Slovakia Aiming High

(ATR) Slovak president considers possibility of future Olympic bid.

(ATR) Slovakian president Andrej Kiska tells Around the Rings that his small but proud country would consider an Olympic bid if it could be done prudently.

"There was of course this possibility and unfortunately the citizens of Krakow rejected this possibility," Kiska said referring to a joint Slovakia and Poland bid that was considered for the 2022 Winter Olympics.

"Slovakia is a beautiful country, a fantastic country, and I would be very glad if there is a realistic financial estimation – I would be more than glad to have the Olympic Games in our country," said Kiska, who has been president since being elected in June 2014 and is serving a five-year term.

Kiska was joined by Czech Republic president Milos Zeman at the official opening of the Slovak House on Avenue of the Americas in Barra da Tijuca.

The Slovak leader returned the favor accompanying Zeman to the opening of the Czech Republic house shortly thereafter.

Kiska said the neighbors still share a strong bond. The two split amicably on January 1, 1993 in what is known as the "Velvet Revolution."

Fifty-two Slovakian athletes will represent the country including some talented whitewater kayakers and canoeists, competitive tennis players and elite cycling sprinter Peter Sagan.

Slovakia achieved four medals at London 2012: one silver and three bronze. The silver medal was won by Zuzana Stefecekova in trap shooting.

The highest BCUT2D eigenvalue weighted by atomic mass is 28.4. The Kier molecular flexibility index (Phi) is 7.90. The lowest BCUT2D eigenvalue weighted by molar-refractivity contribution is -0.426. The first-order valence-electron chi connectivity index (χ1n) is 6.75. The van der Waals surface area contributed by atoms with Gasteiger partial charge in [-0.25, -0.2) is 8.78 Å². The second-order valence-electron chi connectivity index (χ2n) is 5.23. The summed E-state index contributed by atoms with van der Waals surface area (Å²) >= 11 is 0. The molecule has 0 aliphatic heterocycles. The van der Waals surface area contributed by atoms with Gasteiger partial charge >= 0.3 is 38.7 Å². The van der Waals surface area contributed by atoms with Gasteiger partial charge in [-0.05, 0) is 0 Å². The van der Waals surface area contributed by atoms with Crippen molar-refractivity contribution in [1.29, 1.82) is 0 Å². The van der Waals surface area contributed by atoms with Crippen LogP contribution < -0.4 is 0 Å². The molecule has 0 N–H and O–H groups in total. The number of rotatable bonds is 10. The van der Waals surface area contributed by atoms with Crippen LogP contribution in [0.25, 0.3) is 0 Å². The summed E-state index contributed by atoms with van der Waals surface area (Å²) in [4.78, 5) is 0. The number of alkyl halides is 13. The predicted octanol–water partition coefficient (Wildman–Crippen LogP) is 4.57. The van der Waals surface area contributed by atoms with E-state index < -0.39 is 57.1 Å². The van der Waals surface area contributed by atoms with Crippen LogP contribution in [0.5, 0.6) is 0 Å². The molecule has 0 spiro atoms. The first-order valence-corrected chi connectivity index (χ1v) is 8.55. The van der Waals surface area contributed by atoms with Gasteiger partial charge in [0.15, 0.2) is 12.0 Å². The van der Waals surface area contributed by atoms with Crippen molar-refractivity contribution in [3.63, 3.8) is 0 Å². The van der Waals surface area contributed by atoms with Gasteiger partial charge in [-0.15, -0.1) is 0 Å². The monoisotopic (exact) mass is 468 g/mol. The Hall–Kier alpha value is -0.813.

Some of their best hopes in Rio lie with Sagan and four-time World Cup champion kayaker Jana Dukatova. The London 2012 Olympian offered her thoughts on her country hosting an Olympic Games down the road.

"I think for each athlete having Games at home is huge, but after I saw London and now Rio, I’m not sure we could really deliver – it’s pretty hard. For bigger counties it’s pretty hard to do it, but maybe one day."

The Slovakian president spoke of the importance of Olympism and the role of the Games in today’s global society.

"Olympic Games are not only about the goals or seconds [in competition] but the values, friendship, empathy and being together." Kiska said. "Nowadays, in this world, it’s very important that people from all religions from all around the world are here under one roof of Rio de Janiero, being together and being happy together."

Written by Brian Pinelliin Rio de Janeiro

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